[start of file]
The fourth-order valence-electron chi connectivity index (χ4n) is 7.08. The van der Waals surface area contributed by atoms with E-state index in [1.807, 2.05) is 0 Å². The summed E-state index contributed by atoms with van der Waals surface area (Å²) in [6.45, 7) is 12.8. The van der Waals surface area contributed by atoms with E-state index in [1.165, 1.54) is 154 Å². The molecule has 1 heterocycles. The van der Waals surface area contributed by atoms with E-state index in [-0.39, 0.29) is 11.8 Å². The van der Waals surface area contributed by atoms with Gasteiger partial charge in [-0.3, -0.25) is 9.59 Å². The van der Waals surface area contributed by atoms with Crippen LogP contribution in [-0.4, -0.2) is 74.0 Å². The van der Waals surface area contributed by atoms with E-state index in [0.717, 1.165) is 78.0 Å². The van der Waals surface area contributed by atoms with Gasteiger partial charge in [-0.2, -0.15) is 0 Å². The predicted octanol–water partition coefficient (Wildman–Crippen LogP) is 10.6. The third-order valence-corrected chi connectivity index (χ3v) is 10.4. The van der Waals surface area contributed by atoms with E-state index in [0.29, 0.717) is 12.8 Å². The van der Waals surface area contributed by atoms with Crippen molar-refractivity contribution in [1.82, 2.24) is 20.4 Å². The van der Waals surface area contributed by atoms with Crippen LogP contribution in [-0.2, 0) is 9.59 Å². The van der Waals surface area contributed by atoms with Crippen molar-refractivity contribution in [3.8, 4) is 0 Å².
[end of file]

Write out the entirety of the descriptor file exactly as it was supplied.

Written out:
The fourth-order valence-electron chi connectivity index (χ4n) is 7.08. The van der Waals surface area contributed by atoms with E-state index in [1.807, 2.05) is 0 Å². The summed E-state index contributed by atoms with van der Waals surface area (Å²) in [6.45, 7) is 12.8. The van der Waals surface area contributed by atoms with E-state index in [1.165, 1.54) is 154 Å². The molecule has 1 heterocycles. The van der Waals surface area contributed by atoms with E-state index in [-0.39, 0.29) is 11.8 Å². The van der Waals surface area contributed by atoms with Gasteiger partial charge in [-0.3, -0.25) is 9.59 Å². The van der Waals surface area contributed by atoms with Crippen LogP contribution in [-0.4, -0.2) is 74.0 Å². The van der Waals surface area contributed by atoms with E-state index in [0.717, 1.165) is 78.0 Å². The van der Waals surface area contributed by atoms with Gasteiger partial charge in [-0.2, -0.15) is 0 Å². The predicted octanol–water partition coefficient (Wildman–Crippen LogP) is 10.6. The third-order valence-corrected chi connectivity index (χ3v) is 10.4. The van der Waals surface area contributed by atoms with E-state index in [0.29, 0.717) is 12.8 Å². The van der Waals surface area contributed by atoms with Crippen molar-refractivity contribution in [1.82, 2.24) is 20.4 Å². The van der Waals surface area contributed by atoms with Crippen LogP contribution in [-0.2, 0) is 9.59 Å². The van der Waals surface area contributed by atoms with Crippen molar-refractivity contribution in [3.8, 4) is 0 Å².